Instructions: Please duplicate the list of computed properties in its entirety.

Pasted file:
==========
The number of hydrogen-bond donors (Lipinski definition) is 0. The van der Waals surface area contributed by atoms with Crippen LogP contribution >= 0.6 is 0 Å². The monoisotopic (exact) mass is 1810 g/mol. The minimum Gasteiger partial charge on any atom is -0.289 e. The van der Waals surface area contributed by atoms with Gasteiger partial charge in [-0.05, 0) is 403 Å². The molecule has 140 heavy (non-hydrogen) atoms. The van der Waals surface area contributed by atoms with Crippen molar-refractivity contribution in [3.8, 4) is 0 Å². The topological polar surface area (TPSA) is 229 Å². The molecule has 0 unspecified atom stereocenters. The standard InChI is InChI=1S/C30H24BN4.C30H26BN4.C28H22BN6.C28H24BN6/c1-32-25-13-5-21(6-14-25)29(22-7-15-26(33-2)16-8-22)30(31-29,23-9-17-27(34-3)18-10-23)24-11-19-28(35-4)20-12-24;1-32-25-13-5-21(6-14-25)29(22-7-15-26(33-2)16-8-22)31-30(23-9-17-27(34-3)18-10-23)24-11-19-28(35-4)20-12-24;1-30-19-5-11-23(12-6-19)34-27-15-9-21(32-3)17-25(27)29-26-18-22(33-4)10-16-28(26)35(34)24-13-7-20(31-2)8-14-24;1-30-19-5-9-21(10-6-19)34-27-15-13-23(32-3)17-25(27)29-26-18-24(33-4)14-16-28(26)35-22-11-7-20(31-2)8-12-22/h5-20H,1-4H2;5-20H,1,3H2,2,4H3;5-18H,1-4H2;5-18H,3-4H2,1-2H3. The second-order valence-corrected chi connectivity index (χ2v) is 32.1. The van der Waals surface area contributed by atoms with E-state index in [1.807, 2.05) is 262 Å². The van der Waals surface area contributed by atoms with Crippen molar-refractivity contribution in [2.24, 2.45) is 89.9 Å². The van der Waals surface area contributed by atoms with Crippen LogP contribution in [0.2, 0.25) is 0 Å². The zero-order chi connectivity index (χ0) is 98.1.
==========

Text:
The number of hydrogen-bond donors (Lipinski definition) is 0. The van der Waals surface area contributed by atoms with Crippen LogP contribution >= 0.6 is 0 Å². The monoisotopic (exact) mass is 1810 g/mol. The minimum Gasteiger partial charge on any atom is -0.289 e. The van der Waals surface area contributed by atoms with Gasteiger partial charge in [-0.05, 0) is 403 Å². The molecule has 140 heavy (non-hydrogen) atoms. The van der Waals surface area contributed by atoms with Crippen molar-refractivity contribution in [3.8, 4) is 0 Å². The topological polar surface area (TPSA) is 229 Å². The molecule has 0 unspecified atom stereocenters. The standard InChI is InChI=1S/C30H24BN4.C30H26BN4.C28H22BN6.C28H24BN6/c1-32-25-13-5-21(6-14-25)29(22-7-15-26(33-2)16-8-22)30(31-29,23-9-17-27(34-3)18-10-23)24-11-19-28(35-4)20-12-24;1-32-25-13-5-21(6-14-25)29(22-7-15-26(33-2)16-8-22)31-30(23-9-17-27(34-3)18-10-23)24-11-19-28(35-4)20-12-24;1-30-19-5-11-23(12-6-19)34-27-15-9-21(32-3)17-25(27)29-26-18-22(33-4)10-16-28(26)35(34)24-13-7-20(31-2)8-14-24;1-30-19-5-9-21(10-6-19)34-27-15-13-23(32-3)17-25(27)29-26-18-24(33-4)14-16-28(26)35-22-11-7-20(31-2)8-12-22/h5-20H,1-4H2;5-20H,1,3H2,2,4H3;5-18H,1-4H2;5-18H,3-4H2,1-2H3. The second-order valence-corrected chi connectivity index (χ2v) is 32.1. The van der Waals surface area contributed by atoms with E-state index in [1.807, 2.05) is 262 Å². The van der Waals surface area contributed by atoms with Crippen molar-refractivity contribution in [2.24, 2.45) is 89.9 Å². The van der Waals surface area contributed by atoms with Crippen LogP contribution in [0.2, 0.25) is 0 Å². The zero-order chi connectivity index (χ0) is 98.1.